A group member wanted to share a colorized picture of Liszt he worked on. I asked him if he would like me to give the story behind the picture. He said yes. This picture was taken by the photographer Friedrich Hertel in Weimar in July 1876. It comes from a series, and Liszt is smiling on almost all of them, which is worth noting, knowing that this is rare.
Franz Liszt, Paris, 1866 (Pierre Petit). In March 1866, Liszt was in Paris. He allowed three photographers to take some pictures of him in their respective studios: Ferdinand Mulnier, Erwin Hanfstaengl (known as Erwin) and Pierre Petit. I find the shots taken by Erwin and Pierre Petit quite similar, but Liszt looks very serious (as usual) in the shots taken by Erwin and a bit more relaxed in the ones taken by Pierre Petit.
This picture was posted and some group members commented: they thought it was a picture of Liszt with his daughter Cosima and Hans von Bülow who was Cosima’s first husband before she married Wagner. This is not the case.
So let us not worry, and look instead as it has been taught us to do, as the birds of the air and the lilies of the field, keeping complete faith in Our Father’s goodness. The quote is from a letter Liszt wrote to Marie zu Sayn-Wittgenstein, the daughter of his partner Carolyne, from Rome in February 18, 1870. The picture was taken by Louis Held in 1885, and is part of a series of pictures Mr Held took of Liszt and his pupils in the Hofgärtnerei, his home in Weimar, where he received students attending his famous masterclasses.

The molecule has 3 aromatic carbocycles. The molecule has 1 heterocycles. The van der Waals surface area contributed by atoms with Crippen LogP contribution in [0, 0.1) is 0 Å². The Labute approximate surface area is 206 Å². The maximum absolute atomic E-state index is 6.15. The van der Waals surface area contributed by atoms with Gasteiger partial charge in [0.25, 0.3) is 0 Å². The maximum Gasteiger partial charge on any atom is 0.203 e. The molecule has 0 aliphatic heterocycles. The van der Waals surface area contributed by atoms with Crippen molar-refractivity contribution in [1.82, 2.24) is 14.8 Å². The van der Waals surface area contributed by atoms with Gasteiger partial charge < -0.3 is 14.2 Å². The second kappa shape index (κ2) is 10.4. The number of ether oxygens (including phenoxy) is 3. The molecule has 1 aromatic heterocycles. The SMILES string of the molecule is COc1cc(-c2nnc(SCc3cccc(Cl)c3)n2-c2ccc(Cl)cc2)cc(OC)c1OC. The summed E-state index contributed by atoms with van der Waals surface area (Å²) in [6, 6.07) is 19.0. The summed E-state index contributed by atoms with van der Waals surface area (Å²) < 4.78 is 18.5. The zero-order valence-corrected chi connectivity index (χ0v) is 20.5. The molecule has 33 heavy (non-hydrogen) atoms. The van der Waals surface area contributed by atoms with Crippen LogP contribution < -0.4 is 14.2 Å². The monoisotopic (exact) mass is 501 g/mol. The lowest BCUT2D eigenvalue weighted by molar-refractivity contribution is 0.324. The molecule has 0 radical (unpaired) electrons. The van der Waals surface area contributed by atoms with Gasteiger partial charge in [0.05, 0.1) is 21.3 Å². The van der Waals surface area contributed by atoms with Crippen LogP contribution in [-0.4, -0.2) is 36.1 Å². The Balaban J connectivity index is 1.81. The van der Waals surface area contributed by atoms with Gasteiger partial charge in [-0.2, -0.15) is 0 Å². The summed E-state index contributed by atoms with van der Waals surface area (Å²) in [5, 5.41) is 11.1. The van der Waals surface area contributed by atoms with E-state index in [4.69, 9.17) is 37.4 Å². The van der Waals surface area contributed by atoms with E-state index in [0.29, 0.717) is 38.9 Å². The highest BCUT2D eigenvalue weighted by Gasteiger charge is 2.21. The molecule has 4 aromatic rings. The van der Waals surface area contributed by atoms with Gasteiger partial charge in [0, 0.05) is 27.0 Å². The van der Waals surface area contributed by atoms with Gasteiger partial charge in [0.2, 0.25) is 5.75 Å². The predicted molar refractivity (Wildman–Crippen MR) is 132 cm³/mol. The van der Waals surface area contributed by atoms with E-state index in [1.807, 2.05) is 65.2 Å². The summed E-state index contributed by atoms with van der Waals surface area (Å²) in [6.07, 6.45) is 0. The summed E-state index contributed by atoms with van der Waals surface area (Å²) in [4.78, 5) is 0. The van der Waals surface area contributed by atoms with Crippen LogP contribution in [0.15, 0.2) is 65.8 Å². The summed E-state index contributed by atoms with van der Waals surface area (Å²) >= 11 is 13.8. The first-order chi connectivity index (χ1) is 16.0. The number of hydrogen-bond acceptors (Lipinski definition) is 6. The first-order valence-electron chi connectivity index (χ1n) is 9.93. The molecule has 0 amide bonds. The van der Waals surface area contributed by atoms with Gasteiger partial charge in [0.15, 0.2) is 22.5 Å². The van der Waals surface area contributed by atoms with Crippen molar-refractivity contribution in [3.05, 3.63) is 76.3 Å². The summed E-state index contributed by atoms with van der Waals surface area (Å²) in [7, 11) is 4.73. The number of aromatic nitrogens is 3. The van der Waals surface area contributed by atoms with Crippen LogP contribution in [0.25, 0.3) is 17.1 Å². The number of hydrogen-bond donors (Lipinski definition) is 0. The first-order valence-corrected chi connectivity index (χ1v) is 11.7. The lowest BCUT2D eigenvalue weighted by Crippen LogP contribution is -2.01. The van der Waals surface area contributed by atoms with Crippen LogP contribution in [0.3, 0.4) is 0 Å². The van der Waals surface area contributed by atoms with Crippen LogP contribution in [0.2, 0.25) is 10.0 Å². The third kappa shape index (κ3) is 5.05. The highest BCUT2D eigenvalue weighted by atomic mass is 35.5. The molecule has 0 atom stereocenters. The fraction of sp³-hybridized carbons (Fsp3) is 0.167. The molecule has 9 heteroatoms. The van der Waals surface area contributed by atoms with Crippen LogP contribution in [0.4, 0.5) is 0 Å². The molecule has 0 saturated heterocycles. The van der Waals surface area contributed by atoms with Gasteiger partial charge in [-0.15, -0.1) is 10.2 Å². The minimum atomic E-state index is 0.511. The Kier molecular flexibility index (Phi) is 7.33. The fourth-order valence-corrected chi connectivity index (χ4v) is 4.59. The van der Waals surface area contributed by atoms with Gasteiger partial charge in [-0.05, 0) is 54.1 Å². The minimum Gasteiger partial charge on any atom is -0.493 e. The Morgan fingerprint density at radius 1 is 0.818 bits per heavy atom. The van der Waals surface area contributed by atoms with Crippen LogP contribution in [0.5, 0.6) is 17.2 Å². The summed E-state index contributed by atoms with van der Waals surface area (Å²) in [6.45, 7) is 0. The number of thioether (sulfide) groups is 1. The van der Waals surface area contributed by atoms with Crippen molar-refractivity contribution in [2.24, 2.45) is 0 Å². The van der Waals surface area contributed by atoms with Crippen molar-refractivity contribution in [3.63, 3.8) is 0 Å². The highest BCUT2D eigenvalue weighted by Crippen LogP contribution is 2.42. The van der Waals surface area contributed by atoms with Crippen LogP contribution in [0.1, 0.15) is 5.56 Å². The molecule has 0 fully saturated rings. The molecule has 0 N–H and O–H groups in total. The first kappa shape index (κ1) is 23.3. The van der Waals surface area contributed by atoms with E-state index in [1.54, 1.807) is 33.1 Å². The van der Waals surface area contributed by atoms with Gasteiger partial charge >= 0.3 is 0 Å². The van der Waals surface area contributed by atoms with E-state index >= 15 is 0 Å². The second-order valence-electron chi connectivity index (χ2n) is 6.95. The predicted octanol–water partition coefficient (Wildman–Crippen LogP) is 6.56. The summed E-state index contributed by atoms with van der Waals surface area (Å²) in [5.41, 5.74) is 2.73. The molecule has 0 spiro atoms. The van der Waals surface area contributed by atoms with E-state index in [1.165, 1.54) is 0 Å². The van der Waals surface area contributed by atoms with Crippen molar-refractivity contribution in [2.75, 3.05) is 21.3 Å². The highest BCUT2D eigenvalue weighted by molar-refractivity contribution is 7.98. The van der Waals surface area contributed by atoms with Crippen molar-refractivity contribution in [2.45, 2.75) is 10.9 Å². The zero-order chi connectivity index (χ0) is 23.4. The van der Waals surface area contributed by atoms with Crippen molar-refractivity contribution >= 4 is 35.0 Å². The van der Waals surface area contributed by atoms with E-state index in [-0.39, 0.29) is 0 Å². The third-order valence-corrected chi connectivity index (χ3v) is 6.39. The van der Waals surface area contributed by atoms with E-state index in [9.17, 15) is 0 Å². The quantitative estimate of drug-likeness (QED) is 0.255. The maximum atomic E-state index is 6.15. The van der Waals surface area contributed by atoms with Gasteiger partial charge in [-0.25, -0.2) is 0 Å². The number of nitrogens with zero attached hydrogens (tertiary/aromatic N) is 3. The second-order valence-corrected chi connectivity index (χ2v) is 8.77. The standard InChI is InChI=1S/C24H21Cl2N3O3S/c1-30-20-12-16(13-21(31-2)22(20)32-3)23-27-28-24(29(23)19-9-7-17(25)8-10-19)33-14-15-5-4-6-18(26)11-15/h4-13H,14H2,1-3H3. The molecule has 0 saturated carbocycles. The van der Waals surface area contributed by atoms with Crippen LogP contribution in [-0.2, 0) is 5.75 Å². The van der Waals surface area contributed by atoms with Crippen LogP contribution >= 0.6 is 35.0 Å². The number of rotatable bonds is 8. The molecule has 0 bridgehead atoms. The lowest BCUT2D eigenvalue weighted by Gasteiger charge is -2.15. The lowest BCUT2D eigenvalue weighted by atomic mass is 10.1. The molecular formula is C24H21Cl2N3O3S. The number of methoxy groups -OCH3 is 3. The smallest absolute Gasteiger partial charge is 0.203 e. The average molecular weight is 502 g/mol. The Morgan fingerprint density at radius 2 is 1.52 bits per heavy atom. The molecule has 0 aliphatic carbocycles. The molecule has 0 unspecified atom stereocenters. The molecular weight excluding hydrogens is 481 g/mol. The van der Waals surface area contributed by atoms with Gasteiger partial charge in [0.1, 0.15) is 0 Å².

A new Liszt video with the new AI algorithm. I treated period 1866 to 1874. The difference is that I added the original pictures for you to see the original…
Abstract: The topic of early metronome markings has always been a long-standing puzzle for musicians and scholars. Conductors and performers face the difficult task of interpreting tempi indications of works…
In life one must decide whether to conjugate the verb to have or the verb to be. The picture we see here, a pretty famous one, was taken in October 1867 by the photographer Franz Hanfstaengl. It is incomplete, though. The full picture represents Liszt sitting in a wooden armchair and holding a handkerchief. It was taken in Munich, during a trip from Rome to Lucerne.
Article in French. Introduction to the article on the liszt-franz.com website: This article is about Bernhard Ruchti’s book “‘Ad nos, ad salutarem undam’ by Franz Liszt… The most powerful work…
“I carry a deep sadness of the heart which must now and then break out in sound.” This picture was taken in Paris in May 1861 by the sculptor ans photograph Salomon (Antoine Samuel Adam-Salomon), who had his studio in rue de La Rochefoucauld in Paris. The photo was probably taken in this studio. The particularity of this picture is that Salomon asked all his models to pose drapped with a velvet cloth, which is the case here for Liszt.
I wanted to look at the effect of the AI on pictures in a bad condition. I had to treat some of them so that the algorithm recongnizes the face….